“Perfectionism is not a quest for the best. It is…the part that tells us that nothing we do will ever be good enough…” Julia Cameron
I was getting ready to graduate college and I recall sitting with a career counselor who was prepping me for future interviews. I remember being told that I had to be able to articulate 1-2 weaknesses about myself – but it would be best if the weaknesses have the potential to be somewhat positive. So rather than saying something like, “I swear a lot,” I should instead say: “I can be somewhat of a perfectionist.”
Maybe that’s where I picked it up. Maybe that’s where I got this idea that “perfectionism” is a good thing. Maybe that’s where the madness began.
That has played out through nearly my entire adult life as I attempted over the years to have it all together, all the time. I thought I was supposed to have the perfect life, the perfect job, the perfect marriage, enough money in the bank, the perfect home and the perfect relationships……and if I didn’t, I needed to at least look like I did. I thought I was supposed to have 25 things on my to-do list each day that was impossible to achieve.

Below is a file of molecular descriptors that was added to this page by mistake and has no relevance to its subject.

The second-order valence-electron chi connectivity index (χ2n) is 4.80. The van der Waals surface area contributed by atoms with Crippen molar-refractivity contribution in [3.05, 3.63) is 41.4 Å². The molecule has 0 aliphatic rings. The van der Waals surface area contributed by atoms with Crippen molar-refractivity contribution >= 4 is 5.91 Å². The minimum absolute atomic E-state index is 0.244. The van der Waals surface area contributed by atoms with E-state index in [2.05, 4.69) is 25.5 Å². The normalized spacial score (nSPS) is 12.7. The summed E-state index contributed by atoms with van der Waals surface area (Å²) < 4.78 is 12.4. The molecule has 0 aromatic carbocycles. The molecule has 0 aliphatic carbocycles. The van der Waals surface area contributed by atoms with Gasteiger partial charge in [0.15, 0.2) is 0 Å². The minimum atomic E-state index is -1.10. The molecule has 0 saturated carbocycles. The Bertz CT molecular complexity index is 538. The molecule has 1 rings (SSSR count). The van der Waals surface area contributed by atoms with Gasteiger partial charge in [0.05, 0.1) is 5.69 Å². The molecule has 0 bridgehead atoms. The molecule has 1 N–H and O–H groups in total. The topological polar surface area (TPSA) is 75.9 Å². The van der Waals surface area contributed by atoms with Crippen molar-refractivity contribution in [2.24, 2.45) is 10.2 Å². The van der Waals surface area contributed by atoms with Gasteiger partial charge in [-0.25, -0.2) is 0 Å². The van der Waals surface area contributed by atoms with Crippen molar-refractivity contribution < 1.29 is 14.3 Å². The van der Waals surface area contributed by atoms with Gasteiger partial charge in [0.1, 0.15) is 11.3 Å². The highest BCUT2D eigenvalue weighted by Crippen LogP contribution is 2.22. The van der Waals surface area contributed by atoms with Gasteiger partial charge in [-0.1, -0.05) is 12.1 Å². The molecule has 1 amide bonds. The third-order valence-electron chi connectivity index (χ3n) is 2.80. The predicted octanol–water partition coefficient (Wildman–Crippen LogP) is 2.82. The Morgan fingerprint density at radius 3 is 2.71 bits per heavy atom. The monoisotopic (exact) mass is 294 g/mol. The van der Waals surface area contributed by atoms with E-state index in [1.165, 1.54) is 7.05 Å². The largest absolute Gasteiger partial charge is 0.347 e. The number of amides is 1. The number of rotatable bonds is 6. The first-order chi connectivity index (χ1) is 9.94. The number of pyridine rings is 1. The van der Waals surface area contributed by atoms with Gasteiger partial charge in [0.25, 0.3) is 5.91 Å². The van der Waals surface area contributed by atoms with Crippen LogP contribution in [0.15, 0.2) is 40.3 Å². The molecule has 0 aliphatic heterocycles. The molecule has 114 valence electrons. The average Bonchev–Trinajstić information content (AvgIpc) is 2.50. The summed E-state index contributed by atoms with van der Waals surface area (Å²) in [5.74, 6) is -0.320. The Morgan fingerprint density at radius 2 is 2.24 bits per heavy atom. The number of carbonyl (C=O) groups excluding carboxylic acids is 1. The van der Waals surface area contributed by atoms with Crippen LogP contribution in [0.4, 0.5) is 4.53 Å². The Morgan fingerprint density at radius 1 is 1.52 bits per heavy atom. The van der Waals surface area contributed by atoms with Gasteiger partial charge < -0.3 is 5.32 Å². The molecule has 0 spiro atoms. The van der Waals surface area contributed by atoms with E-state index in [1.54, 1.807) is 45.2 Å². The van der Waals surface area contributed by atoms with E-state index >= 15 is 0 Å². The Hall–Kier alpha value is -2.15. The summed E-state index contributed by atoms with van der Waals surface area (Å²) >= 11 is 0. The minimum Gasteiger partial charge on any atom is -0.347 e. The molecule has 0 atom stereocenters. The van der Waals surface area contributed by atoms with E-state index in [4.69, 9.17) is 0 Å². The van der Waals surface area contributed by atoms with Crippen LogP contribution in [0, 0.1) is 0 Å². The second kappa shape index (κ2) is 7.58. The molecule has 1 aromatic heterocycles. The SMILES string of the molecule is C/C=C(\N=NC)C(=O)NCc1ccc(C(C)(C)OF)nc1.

Somewhere along the way, we got this idea that perfectionism is a badge of honor and something that should be admired and even celebrated.
But since no one is actually perfect (sorry…) – that means we will always somehow fall short and that we’re setting ourselves up for a daily death march. It means that more often than not, we lay our heads down on our pillows at night thinking less of ourselves or thinking that we’re not enough in some way:
- We should have been better.
- We should have tried harder.
- We should have just simply gotten up earlier so that we could get more done (6 hours of rest is overrated, after all).
- We should make a date night with our spouse and stick to it.
- We shouldn’t have been late for my child’s soccer game or the parent-teacher conference.
- I should have worked out.
We have done this to ourselves and it is madness.
Now I know that asking you to put down your “Bar of Perfection” is asking a lot. I’m not even going to ask you to lower it a bit.
There is one small thing you can do to let go of perfectionism: simply notice it.
- When you’ve somehow fallen short, notice it.
- When you’ve been busy all day, but nothing on your to-do list can be crossed off, notice it.
- When you feel guilty about something you should have or could have done but didn’t, notice it.
By simply noticing the unrealistic expectations we place on ourselves, we have begun to let go of perfectionism and taken our first step toward freedom.